NEW YORK — R&B star Jazmine Sullivan and country singer Eric Church will join forces to sing the national anthem at the next month’s Super Bowl LV, where Grammy-winning singer H.E.R. will perform “America the Beautiful.”

The performances will take place Feb. 7 at Raymond James Stadium in Tampa, Florida, before the big game and halftime show starring The Weeknd. It will air on CBS.

Deaf rapper and recording artist Warren “WAWA” Snipe will perform “The Star-Spangled Banner” and “America the Beautiful” in American Sign Language. Emmy-nominated musical director Adam Blackstone will arrange and produce Church and Sullivan’s rendition of the national anthem.

Jay-Z’s Roc Nation company is executive producing the halftime show for a second year. Jesse Collins, who has produced the BET Awards and is working on this year’s Grammys and Oscars telecasts, will serve as an executive producer.

Sullivan rose to the top of the R&B charts in 2008 with her debut single and album. She’s earned 12 Grammy nominations and written songs for Mary J. Blige, Jennifer Hudson and Monica. Her new album, “Heaux Tales,” debuted at No. 4 on this week’s all-genre Billboard 200 albums chart.

Church, a 10-time Grammy nominee, released his debut album in 2006 and has topped the country charts with songs like “Drink In My Hand,” “Springsteen,” “Talladega” and “Record Year.” He’s released multiple multiplatinum and platinum albums and was named entertainer of the year at last year’s Country Music Association Awards.

H.E.R. won two Grammys in 2019 and has earned critical acclaim for her live performances, including her work as a guitarist. She’s won honors at the MTV Video Music Awards, BET Awards and Soul Train Music Awards and launched R&B hits such as “Focus,” “Best Part,” “Slide,” “Damage” and “B.S.” with Jhené Aiko.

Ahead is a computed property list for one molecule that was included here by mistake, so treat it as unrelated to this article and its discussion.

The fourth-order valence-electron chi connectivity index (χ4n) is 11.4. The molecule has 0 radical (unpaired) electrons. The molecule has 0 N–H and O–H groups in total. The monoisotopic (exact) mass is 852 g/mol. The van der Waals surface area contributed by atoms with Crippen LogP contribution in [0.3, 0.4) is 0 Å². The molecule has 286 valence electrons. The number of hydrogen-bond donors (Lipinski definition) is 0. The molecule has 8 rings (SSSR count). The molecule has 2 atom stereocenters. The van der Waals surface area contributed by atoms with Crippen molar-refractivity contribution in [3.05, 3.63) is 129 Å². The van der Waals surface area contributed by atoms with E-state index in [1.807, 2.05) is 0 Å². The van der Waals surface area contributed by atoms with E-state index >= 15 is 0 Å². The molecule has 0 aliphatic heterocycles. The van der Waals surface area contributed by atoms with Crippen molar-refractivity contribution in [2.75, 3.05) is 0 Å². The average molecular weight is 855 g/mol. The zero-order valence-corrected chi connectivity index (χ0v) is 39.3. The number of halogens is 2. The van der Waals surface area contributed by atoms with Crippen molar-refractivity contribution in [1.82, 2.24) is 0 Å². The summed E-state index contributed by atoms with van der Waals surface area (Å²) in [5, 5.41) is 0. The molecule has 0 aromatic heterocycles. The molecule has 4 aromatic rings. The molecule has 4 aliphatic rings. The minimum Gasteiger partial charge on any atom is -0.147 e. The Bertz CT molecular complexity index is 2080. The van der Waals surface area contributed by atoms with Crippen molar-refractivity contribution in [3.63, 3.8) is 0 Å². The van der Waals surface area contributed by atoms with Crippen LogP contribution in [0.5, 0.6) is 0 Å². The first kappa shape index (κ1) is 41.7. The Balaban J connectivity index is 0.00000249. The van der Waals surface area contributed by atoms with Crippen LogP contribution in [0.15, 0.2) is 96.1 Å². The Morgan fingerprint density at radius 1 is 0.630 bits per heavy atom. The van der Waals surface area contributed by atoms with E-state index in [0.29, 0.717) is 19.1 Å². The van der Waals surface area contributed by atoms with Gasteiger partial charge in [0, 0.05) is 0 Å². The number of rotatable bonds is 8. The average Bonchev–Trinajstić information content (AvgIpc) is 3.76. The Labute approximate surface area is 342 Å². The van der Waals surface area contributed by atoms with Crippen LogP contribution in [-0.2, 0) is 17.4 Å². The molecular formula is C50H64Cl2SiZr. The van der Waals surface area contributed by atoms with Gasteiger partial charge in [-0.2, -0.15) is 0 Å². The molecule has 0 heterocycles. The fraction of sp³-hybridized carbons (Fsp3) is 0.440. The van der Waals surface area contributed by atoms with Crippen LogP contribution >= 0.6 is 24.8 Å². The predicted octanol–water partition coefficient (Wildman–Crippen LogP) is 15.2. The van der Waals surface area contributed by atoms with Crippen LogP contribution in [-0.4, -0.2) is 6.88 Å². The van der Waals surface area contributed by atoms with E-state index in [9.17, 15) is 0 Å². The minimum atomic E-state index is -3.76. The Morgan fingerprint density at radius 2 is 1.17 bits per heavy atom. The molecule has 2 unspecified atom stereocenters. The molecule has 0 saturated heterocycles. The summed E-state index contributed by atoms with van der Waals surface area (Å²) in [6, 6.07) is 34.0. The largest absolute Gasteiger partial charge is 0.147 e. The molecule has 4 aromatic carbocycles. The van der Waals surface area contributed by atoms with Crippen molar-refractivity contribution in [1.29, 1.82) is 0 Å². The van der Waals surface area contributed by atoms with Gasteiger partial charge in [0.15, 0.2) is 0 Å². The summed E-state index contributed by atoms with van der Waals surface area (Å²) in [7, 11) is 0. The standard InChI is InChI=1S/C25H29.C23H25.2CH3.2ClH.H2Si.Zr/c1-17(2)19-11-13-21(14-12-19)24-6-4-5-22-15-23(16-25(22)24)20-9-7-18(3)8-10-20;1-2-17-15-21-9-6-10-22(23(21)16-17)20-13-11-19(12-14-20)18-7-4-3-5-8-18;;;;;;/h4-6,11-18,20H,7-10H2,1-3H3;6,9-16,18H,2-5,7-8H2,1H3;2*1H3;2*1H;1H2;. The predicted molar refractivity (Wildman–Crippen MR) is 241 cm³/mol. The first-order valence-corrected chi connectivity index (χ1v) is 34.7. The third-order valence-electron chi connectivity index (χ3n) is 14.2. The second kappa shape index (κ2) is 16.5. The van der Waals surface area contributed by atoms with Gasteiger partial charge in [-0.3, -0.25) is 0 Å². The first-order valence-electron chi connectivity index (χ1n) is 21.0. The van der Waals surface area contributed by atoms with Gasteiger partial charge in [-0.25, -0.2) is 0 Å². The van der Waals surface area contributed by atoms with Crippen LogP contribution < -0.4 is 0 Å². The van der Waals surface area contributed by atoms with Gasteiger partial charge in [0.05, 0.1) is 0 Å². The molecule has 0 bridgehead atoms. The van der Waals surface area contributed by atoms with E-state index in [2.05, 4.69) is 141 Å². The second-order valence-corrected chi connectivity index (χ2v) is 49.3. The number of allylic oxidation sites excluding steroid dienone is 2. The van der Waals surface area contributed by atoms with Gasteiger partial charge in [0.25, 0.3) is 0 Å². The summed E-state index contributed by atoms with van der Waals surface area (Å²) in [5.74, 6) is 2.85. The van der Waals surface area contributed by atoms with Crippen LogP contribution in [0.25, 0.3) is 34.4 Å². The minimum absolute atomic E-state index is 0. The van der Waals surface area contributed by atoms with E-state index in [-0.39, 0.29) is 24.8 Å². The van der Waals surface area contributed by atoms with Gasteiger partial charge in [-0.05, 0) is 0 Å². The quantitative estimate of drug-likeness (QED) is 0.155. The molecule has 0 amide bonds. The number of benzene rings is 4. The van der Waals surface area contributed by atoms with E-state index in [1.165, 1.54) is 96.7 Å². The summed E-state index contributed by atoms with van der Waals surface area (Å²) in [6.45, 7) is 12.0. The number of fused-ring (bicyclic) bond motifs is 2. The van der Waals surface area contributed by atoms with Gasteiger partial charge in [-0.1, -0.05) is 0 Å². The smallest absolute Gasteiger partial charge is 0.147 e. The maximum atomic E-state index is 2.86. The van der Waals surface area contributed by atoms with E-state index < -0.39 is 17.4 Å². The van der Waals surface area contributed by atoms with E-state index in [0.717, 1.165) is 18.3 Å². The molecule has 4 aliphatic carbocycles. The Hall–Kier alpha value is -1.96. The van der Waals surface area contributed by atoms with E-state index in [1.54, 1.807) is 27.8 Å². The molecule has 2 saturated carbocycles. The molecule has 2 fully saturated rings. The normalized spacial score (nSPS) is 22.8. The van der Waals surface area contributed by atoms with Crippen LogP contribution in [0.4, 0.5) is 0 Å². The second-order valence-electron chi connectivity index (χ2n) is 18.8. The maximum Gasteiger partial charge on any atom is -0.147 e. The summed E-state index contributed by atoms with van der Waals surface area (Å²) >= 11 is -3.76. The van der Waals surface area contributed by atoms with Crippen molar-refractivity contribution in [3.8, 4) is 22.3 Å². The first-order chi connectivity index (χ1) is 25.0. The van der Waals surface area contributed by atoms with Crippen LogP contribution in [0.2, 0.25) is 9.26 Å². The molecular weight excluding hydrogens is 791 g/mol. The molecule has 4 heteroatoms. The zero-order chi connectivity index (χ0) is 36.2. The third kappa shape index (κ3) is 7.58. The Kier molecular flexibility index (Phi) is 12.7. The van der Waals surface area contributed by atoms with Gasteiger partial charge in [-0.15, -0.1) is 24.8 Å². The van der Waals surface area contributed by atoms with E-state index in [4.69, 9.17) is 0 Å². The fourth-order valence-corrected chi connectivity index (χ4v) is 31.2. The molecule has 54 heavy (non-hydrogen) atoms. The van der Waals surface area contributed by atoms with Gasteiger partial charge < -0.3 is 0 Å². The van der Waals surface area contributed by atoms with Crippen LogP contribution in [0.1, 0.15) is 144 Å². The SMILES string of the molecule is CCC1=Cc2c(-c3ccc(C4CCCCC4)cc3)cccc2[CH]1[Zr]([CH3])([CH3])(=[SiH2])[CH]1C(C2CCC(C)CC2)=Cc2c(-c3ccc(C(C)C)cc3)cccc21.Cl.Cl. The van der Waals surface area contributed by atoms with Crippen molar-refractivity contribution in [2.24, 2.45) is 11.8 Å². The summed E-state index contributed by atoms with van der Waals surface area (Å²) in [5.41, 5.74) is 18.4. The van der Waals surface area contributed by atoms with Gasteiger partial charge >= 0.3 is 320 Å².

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NFL free agency 2021 – Biggest upcoming player decision for all 32 teams



The 2020 NFL playoffs are down to the top four teams heading into championship weekend. However, that also means that 28 other teams have begun their offseasons. Ahead of them looms free agency and the 2021 NFL draft to help shore up weaknesses and holes in their rosters.

There are several teams that just hired new general managers and head coaches who are eager to get to rebuilding their teams, while others who fell just short in the postseason are asking themselves how they can get over the hump.

With that in mind, we asked our NFL Nation reporters to identify the top looming free-agent decision each organization has to make and how likely each is to part ways with the player:

Jump to:
NE | NO | NYG | NYJ | PHI | PIT | SF


Offensive tackle Daryl Williams. The addition of Williams this offseason helped the Bills feel comfortable moving second-year lineman Cody Ford to guard to start the season. Williams has been a rock in his best season since being named second-team All-Pro in 2017. However, with Jon Feliciano and Matt Milano arguably taking precedence over Williams among the Bills’ free agents, Williams might have played himself into a contract that Buffalo can no longer afford — especially with the salary cap projected to shrink and Josh Allen commanding an even larger deal than previously expected. — Marcel Louis-Jacques

Quarterback Ryan Fitzpatrick. Dolphins GM Chris Grier publicly committed to Tua Tagovailoa as the 2021 starting quarterback, but head coach Brian Flores was noncommittal when asked if Fitzpatrick would return as a backup, citing the need for a full roster evaluation. Fitzpatrick, 38, will have a decision on whether to retire, but he played well in his two seasons with the Dolphins, transitioning them from rebuilding to contending, so he likely will be offered a notable free-agent contract from another team. If he keeps playing, the expectation is Fitzpatrick will move on to a team that provides him a chance to be a bridge starting quarterback or compete for a starting job. The Dolphins would need to sign and/or draft another backup quarterback. — Cameron Wolfe